Around 10:00pm Sunday night, I texted Todd that between the Patriots, Ravens, Matt Prater, Antonio Brown, LeSean McCoy and the snow, last Sunday may have been the greatest day in NFL regular season history (minus an injury or two). It was a perfect day to stay inside during the snowstorm covering most of the nation. It was a great way to conclude the fantasy football regular season too, unless you were a ReggieBush owner. Let’s take a moment to forget the atrocities of the BCS and college football culture in general and remember what real football looks like.
1. Denver Broncos (11-2; projected 14-2): It’s going to be hard bidding farewell to the 2007 Patriots’ records of points scored and passing touchdowns. But it’s even harder to argue this team doesn’t deserve it. Denver may have had its best game of the season Sunday, with two 75+ yard rushers, a near-flawless performance by Peyton Manning (who completed 39 passes), a 64-yard field goal, and zero turnovers for the first time since Week 4. The combined record of their remaining opponents is 12-27. The one lingering concern: Wes Welker, who suffered his second concussion of the season on Sunday. But with the injury to Gronkowski and doubts about the Seahawks playing 3,000 miles away from the 12th Man, the Broncos have to be the odds-on favorite to win Super Bowl XLVIII.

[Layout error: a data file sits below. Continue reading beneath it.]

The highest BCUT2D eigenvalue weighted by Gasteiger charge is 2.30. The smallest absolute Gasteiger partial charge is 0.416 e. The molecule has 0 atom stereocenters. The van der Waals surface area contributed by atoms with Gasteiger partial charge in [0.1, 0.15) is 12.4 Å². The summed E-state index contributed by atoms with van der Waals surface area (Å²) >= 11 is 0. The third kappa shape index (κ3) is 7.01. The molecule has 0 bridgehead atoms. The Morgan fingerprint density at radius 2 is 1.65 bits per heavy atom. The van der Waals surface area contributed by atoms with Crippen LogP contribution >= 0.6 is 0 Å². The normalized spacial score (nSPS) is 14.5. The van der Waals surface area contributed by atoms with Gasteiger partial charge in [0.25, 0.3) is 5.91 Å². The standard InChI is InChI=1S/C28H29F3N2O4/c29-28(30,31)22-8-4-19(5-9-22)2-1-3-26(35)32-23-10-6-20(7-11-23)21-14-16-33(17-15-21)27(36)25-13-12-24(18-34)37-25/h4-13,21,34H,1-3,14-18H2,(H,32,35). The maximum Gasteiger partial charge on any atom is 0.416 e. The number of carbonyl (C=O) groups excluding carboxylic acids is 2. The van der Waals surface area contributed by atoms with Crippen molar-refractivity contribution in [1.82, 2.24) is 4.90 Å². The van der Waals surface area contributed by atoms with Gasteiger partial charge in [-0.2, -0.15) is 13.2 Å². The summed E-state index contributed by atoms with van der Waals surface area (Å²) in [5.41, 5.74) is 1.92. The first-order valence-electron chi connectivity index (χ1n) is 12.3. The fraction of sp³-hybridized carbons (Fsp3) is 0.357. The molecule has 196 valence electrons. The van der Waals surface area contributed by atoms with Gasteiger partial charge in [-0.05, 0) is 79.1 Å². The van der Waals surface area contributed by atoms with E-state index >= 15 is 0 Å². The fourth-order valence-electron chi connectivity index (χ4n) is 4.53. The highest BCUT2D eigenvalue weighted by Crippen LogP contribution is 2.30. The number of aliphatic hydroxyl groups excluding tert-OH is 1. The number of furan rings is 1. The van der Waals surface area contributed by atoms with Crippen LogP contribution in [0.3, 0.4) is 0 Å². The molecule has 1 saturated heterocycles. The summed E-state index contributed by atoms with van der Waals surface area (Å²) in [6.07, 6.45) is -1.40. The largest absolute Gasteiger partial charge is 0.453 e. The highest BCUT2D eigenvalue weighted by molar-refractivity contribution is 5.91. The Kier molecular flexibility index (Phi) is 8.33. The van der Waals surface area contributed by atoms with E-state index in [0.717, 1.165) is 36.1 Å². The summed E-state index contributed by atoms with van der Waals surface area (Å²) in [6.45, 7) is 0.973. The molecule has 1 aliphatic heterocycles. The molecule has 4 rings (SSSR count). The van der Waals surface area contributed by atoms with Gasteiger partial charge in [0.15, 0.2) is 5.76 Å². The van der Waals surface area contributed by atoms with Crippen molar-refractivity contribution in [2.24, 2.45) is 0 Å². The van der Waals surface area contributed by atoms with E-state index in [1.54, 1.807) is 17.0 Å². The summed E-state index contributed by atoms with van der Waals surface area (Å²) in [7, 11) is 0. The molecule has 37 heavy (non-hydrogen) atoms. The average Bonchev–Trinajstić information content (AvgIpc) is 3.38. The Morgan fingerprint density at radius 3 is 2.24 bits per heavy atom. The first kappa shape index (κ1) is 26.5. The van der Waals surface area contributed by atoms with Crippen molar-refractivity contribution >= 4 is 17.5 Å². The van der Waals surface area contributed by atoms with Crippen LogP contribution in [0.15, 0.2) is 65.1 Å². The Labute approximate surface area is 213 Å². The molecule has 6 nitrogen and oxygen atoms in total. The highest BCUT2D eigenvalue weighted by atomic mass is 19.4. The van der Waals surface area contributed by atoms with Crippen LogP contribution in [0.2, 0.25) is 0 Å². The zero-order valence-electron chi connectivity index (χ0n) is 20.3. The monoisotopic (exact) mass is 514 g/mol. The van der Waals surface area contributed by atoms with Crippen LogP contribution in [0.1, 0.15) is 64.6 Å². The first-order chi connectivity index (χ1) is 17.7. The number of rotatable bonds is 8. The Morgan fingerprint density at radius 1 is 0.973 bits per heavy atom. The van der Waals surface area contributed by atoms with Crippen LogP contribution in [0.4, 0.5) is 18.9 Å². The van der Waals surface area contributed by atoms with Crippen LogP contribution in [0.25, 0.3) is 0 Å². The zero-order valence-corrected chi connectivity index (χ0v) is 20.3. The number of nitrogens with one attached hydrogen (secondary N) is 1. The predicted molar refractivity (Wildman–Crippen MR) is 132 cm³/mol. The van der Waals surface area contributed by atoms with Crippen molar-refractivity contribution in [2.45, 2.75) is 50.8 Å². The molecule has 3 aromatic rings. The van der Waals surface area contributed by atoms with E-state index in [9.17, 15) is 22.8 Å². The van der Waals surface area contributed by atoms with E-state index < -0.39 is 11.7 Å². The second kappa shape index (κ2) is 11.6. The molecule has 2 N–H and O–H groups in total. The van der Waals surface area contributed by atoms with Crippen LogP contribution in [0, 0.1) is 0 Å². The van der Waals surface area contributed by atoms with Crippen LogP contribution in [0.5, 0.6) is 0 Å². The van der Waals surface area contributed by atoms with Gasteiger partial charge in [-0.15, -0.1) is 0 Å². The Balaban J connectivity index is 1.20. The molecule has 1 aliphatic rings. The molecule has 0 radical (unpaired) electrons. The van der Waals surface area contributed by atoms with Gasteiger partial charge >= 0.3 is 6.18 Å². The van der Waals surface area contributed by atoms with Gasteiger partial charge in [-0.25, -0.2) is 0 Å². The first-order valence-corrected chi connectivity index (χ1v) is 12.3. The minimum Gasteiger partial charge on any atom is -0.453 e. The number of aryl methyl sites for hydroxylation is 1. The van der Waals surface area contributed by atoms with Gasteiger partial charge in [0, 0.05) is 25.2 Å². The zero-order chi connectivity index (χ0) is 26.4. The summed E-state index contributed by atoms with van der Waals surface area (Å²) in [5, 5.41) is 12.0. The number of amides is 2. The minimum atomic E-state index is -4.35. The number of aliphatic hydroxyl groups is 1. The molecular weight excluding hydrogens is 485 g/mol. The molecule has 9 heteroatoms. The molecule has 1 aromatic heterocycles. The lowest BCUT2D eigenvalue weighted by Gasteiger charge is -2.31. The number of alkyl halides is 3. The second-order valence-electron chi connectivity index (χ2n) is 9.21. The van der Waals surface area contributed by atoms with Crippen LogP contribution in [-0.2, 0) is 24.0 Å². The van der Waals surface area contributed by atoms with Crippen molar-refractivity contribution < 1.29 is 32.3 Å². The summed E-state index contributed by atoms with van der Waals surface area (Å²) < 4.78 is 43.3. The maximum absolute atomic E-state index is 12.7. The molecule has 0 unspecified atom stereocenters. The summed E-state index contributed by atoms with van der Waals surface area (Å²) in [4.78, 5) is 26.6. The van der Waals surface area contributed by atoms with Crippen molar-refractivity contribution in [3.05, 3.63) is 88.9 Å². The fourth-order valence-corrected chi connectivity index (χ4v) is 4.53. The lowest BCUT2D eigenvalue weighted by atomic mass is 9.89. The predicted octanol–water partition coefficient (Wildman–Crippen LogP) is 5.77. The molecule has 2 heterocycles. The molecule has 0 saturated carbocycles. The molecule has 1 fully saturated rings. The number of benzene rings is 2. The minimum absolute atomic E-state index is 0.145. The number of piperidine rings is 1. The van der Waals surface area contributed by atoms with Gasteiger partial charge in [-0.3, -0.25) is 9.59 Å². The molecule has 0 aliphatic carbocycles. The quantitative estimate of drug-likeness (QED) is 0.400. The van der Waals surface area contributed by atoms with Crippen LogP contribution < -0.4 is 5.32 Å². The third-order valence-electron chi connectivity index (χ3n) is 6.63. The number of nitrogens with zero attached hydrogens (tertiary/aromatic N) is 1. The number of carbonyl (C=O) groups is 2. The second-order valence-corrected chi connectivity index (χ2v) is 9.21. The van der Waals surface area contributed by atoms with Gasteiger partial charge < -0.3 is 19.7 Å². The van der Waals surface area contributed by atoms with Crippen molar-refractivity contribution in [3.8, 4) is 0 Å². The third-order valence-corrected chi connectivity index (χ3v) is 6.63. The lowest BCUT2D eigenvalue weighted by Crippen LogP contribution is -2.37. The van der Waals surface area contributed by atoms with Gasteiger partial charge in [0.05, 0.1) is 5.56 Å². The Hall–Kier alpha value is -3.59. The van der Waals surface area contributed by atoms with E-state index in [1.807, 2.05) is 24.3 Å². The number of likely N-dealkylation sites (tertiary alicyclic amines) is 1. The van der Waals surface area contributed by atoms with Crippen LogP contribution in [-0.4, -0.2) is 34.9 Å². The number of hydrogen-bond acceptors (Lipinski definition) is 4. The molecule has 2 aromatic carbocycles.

2. Cincinnati Bengals (9-4; projected 11-5): The Bengals travel to Pittsburgh next Sunday night, where a win can move them considerably closer to wrapping up the division. The real question is whether Cincinnati can get some help in the AFC East to secure the two seed over New England. The Bengals have now scored 41+ points in each of their last three home games, and believe it or not, Andy Dalton has more touchdowns than Ben Roethlisberger, Tom Brady, and Russell Wilson. But with all four losses coming on the road, homefield advantage and a bye could be a huge boost. They can’t beat the Broncos in Denver though.
3. New England Patriots (10-3; projected 11-5): I give up. What more can you say about this team? According to Pro Football Database, they have 23 injured players. In their last four games, they’ve been outscored in the first half by a margin of 57-10. You could make a convincing case that this team should be 12-1 or 7-6, depending on your perspective. The Gronkowski injury is understandably devastating, but frankly, Pats fans have been preparing for this all season. If Vereen, Edelman and Amendola can stay healthy, the offense should be OK (remember that they were 5-1 without Gronk). Their next two games – on the road against Miami and Baltimore – are tough, but the best news for New England is that there is apparently no lead over Tom Brady any opponent should feel comfortable with.